All organisations with established management systems have some form of auditing program that incorporates internal audits, external audits and, potentially, certification audits. If this program is not managed effectively, ‘audit fatigue’ can seriously impact on the effectiveness of audits, and more importantly on the proper management of audit findings.

Where management systems have specific legislative requirements, such as Health and Safety or Environmental systems, audit findings may indicate legislative non compliances. Where this is the case, it is critical that such findings are actioned as soon as possible after the audit, or at least documented within an action plan. Where a finding relates to an imminent physical health and safety or environmental hazard, action must be taken to ensure the hazard is mitigated.

Management system audits should present findings to clearly indicate to the auditee what the compliance issue is and to facilitate the prioritisation of corrective actions. As such findings should be categorised as follows:

  • Major non-conformance – A non-fulfilment of a requirement of the standard, internal organisational requirement or non-compliance to a legislative requirement that affects the ability of a management system to achieve the intended results or a number of minor non-conformities listed against similar areas.
  • Minor non-conformance – A non-conformity from the Standard or internal organisation requirement that does not affect the capability of the management system to achieve its intended results.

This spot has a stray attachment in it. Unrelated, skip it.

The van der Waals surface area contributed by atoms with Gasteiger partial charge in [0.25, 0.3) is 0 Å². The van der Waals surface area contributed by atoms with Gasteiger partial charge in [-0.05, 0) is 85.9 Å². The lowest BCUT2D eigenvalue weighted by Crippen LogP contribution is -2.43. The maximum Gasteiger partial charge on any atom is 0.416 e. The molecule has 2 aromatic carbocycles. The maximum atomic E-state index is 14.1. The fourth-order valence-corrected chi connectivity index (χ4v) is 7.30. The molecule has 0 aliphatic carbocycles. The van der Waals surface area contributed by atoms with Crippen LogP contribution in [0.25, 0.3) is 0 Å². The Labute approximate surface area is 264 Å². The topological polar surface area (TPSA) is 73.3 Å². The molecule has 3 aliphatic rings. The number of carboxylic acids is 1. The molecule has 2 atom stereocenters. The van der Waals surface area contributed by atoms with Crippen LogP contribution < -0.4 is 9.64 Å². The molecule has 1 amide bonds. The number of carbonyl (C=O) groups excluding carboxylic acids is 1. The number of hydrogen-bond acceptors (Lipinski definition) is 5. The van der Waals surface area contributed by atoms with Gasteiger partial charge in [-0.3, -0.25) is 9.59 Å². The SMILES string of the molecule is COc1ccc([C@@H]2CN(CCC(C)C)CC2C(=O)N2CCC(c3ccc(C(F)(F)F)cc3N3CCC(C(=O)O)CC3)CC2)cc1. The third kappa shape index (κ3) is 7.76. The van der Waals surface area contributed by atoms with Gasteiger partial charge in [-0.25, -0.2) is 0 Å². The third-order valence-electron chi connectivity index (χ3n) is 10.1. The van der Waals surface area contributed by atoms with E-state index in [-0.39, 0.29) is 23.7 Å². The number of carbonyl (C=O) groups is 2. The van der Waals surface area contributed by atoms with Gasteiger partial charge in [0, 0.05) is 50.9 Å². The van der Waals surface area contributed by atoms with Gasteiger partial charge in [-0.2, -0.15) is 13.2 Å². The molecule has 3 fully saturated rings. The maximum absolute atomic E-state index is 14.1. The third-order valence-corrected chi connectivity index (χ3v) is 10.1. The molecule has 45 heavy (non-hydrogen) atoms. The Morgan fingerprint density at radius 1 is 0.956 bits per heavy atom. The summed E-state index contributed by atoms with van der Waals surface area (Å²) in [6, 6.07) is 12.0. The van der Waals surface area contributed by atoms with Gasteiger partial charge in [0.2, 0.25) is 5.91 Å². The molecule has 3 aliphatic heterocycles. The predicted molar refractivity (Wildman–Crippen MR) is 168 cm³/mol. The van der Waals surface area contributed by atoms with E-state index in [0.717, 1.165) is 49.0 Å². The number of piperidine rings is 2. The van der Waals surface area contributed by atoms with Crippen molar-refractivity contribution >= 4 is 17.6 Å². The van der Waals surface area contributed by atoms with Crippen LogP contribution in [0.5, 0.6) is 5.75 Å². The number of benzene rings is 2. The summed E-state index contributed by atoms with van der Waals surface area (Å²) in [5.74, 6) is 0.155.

• Opportunity for Improvement – OFIs are identified where there is conformance with potential to improve or streamline an area or process and may also indicate trends which may result in a future non-conformance.

However, all too often organisations are subject to a myriad of audits with managers having to deal with multiple corrective actions in order to meet individual and company KPIs.

The resulting audit ‘fatigue’ can cause serious issues to be overlooked, or audit ‘desensitisation’ where auditees become so used to receiving audit findings that they simply relegate them to business as usual, with the result that routine tasks are often prioritised before potentially serious legislative non compliances.

Organisations can benefit from conducting a thoughtful review of the amount of audits they subject their people to, with consideration of how each audit contributes to the final objective of the audit program. The audit program can then be revised to ensure that audits are focussed on areas where they are most needed (to avoid audit duplication), scheduled to allow sufficient time for the implementation and review of any management system based corrective actions. We would strongly recommend the use of a risk-based approach to the audit regime, and clear linkages between the risks, the controls and the audit process.

Please contact QRMC for more information.